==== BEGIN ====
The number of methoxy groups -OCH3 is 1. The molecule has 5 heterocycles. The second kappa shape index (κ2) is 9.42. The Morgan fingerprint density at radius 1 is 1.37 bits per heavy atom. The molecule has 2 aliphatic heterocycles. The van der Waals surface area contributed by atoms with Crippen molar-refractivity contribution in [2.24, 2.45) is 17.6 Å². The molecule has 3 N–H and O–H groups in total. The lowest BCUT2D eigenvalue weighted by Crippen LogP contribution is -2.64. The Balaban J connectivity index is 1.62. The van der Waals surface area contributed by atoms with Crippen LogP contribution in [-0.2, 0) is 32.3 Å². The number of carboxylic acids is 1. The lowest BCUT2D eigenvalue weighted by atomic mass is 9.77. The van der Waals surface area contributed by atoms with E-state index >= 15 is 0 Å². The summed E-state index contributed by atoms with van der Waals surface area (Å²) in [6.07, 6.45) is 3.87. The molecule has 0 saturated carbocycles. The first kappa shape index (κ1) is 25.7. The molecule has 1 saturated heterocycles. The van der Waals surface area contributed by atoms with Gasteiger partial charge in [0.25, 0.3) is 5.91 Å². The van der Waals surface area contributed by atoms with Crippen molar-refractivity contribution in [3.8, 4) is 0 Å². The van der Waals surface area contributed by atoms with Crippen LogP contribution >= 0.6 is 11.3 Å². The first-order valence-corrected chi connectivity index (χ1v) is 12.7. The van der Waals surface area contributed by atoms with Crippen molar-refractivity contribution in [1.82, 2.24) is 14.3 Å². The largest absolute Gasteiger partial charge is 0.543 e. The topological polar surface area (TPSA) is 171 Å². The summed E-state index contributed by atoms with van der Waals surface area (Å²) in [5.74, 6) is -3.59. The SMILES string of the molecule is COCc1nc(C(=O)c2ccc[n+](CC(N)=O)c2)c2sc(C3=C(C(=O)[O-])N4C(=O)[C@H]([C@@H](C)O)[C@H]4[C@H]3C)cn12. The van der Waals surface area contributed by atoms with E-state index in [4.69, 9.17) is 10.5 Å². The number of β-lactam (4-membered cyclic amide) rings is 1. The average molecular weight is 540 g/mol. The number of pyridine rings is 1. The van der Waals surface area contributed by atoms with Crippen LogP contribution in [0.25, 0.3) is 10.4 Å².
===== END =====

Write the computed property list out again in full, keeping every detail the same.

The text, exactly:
The number of methoxy groups -OCH3 is 1. The molecule has 5 heterocycles. The second kappa shape index (κ2) is 9.42. The Morgan fingerprint density at radius 1 is 1.37 bits per heavy atom. The molecule has 2 aliphatic heterocycles. The van der Waals surface area contributed by atoms with Crippen molar-refractivity contribution in [2.24, 2.45) is 17.6 Å². The molecule has 3 N–H and O–H groups in total. The lowest BCUT2D eigenvalue weighted by Crippen LogP contribution is -2.64. The Balaban J connectivity index is 1.62. The van der Waals surface area contributed by atoms with Crippen LogP contribution in [-0.2, 0) is 32.3 Å². The number of carboxylic acids is 1. The lowest BCUT2D eigenvalue weighted by atomic mass is 9.77. The van der Waals surface area contributed by atoms with E-state index >= 15 is 0 Å². The summed E-state index contributed by atoms with van der Waals surface area (Å²) in [6.07, 6.45) is 3.87. The molecule has 0 saturated carbocycles. The first kappa shape index (κ1) is 25.7. The molecule has 1 saturated heterocycles. The van der Waals surface area contributed by atoms with Gasteiger partial charge in [0.25, 0.3) is 5.91 Å². The van der Waals surface area contributed by atoms with Crippen molar-refractivity contribution in [3.8, 4) is 0 Å². The van der Waals surface area contributed by atoms with Crippen LogP contribution >= 0.6 is 11.3 Å². The first-order valence-corrected chi connectivity index (χ1v) is 12.7. The van der Waals surface area contributed by atoms with Crippen molar-refractivity contribution in [1.82, 2.24) is 14.3 Å². The largest absolute Gasteiger partial charge is 0.543 e. The topological polar surface area (TPSA) is 171 Å². The summed E-state index contributed by atoms with van der Waals surface area (Å²) in [5.74, 6) is -3.59. The SMILES string of the molecule is COCc1nc(C(=O)c2ccc[n+](CC(N)=O)c2)c2sc(C3=C(C(=O)[O-])N4C(=O)[C@H]([C@@H](C)O)[C@H]4[C@H]3C)cn12. The van der Waals surface area contributed by atoms with E-state index in [4.69, 9.17) is 10.5 Å². The number of β-lactam (4-membered cyclic amide) rings is 1. The average molecular weight is 540 g/mol. The number of pyridine rings is 1. The van der Waals surface area contributed by atoms with Crippen LogP contribution in [0.25, 0.3) is 10.4 Å².